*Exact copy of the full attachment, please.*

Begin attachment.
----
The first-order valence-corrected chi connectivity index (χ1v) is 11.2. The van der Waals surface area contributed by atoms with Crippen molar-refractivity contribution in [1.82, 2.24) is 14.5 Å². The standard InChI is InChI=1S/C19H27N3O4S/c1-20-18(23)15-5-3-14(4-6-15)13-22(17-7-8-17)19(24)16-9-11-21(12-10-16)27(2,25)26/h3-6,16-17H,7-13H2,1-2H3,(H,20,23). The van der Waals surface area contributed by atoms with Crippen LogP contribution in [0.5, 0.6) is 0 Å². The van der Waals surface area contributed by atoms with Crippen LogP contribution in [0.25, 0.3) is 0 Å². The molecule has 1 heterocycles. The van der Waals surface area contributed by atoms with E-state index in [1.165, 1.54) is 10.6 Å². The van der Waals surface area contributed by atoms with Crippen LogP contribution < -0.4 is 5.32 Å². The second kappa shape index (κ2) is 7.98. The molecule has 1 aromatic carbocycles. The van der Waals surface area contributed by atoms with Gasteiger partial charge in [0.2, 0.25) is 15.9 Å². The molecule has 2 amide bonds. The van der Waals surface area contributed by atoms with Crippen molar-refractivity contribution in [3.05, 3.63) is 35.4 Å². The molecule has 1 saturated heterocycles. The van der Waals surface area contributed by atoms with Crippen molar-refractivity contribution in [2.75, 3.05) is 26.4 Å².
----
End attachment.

The first-order valence-corrected chi connectivity index (χ1v) is 11.2. The van der Waals surface area contributed by atoms with Crippen molar-refractivity contribution in [1.82, 2.24) is 14.5 Å². The standard InChI is InChI=1S/C19H27N3O4S/c1-20-18(23)15-5-3-14(4-6-15)13-22(17-7-8-17)19(24)16-9-11-21(12-10-16)27(2,25)26/h3-6,16-17H,7-13H2,1-2H3,(H,20,23). The van der Waals surface area contributed by atoms with Crippen LogP contribution in [0.5, 0.6) is 0 Å². The van der Waals surface area contributed by atoms with Crippen LogP contribution in [0.25, 0.3) is 0 Å². The molecule has 1 heterocycles. The van der Waals surface area contributed by atoms with E-state index in [1.165, 1.54) is 10.6 Å². The van der Waals surface area contributed by atoms with Crippen LogP contribution < -0.4 is 5.32 Å². The second kappa shape index (κ2) is 7.98. The molecule has 1 aromatic carbocycles. The van der Waals surface area contributed by atoms with Gasteiger partial charge in [0.2, 0.25) is 15.9 Å². The molecule has 2 amide bonds. The van der Waals surface area contributed by atoms with Crippen molar-refractivity contribution in [3.05, 3.63) is 35.4 Å². The molecule has 1 saturated heterocycles. The van der Waals surface area contributed by atoms with Crippen molar-refractivity contribution in [2.75, 3.05) is 26.4 Å².